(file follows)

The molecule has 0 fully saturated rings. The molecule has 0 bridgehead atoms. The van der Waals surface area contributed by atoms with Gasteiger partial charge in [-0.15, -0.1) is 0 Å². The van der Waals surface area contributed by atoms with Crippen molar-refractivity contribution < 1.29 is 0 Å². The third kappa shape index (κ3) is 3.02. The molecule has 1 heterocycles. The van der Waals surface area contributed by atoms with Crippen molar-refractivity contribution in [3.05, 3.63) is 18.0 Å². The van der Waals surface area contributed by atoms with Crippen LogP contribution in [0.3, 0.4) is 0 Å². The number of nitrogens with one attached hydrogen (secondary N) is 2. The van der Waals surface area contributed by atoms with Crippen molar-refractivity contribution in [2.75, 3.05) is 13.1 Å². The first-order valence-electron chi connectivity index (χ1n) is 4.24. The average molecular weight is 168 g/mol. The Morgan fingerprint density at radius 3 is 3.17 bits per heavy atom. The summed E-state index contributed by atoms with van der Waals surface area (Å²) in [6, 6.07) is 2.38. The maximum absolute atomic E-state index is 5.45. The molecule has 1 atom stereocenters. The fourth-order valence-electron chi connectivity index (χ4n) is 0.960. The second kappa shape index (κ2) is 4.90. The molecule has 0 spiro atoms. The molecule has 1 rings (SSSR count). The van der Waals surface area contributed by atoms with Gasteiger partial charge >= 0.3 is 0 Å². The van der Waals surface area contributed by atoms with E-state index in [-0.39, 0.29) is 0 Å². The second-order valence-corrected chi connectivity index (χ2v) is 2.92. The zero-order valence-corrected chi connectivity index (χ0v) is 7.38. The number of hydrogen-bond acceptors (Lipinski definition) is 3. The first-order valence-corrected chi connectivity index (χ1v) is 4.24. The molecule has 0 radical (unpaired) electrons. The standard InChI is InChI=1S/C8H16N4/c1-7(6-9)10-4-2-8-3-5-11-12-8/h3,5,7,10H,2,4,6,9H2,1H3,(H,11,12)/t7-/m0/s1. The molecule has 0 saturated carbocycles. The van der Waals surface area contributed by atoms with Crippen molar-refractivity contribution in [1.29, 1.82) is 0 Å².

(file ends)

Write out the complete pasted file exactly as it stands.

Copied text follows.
The molecule has 0 fully saturated rings. The molecule has 0 bridgehead atoms. The van der Waals surface area contributed by atoms with Gasteiger partial charge in [-0.15, -0.1) is 0 Å². The van der Waals surface area contributed by atoms with Crippen molar-refractivity contribution < 1.29 is 0 Å². The third kappa shape index (κ3) is 3.02. The molecule has 1 heterocycles. The van der Waals surface area contributed by atoms with Crippen molar-refractivity contribution in [3.05, 3.63) is 18.0 Å². The van der Waals surface area contributed by atoms with Crippen LogP contribution in [0.3, 0.4) is 0 Å². The number of nitrogens with one attached hydrogen (secondary N) is 2. The van der Waals surface area contributed by atoms with Crippen molar-refractivity contribution in [2.75, 3.05) is 13.1 Å². The first-order valence-electron chi connectivity index (χ1n) is 4.24. The average molecular weight is 168 g/mol. The Morgan fingerprint density at radius 3 is 3.17 bits per heavy atom. The summed E-state index contributed by atoms with van der Waals surface area (Å²) in [6, 6.07) is 2.38. The maximum absolute atomic E-state index is 5.45. The molecule has 1 atom stereocenters. The fourth-order valence-electron chi connectivity index (χ4n) is 0.960. The second kappa shape index (κ2) is 4.90. The molecule has 0 spiro atoms. The molecule has 1 rings (SSSR count). The van der Waals surface area contributed by atoms with Gasteiger partial charge >= 0.3 is 0 Å². The van der Waals surface area contributed by atoms with E-state index in [-0.39, 0.29) is 0 Å². The second-order valence-corrected chi connectivity index (χ2v) is 2.92. The zero-order valence-corrected chi connectivity index (χ0v) is 7.38. The number of hydrogen-bond acceptors (Lipinski definition) is 3. The first-order valence-corrected chi connectivity index (χ1v) is 4.24. The molecule has 0 radical (unpaired) electrons. The standard InChI is InChI=1S/C8H16N4/c1-7(6-9)10-4-2-8-3-5-11-12-8/h3,5,7,10H,2,4,6,9H2,1H3,(H,11,12)/t7-/m0/s1. The molecule has 0 saturated carbocycles. The van der Waals surface area contributed by atoms with Crippen molar-refractivity contribution in [1.29, 1.82) is 0 Å².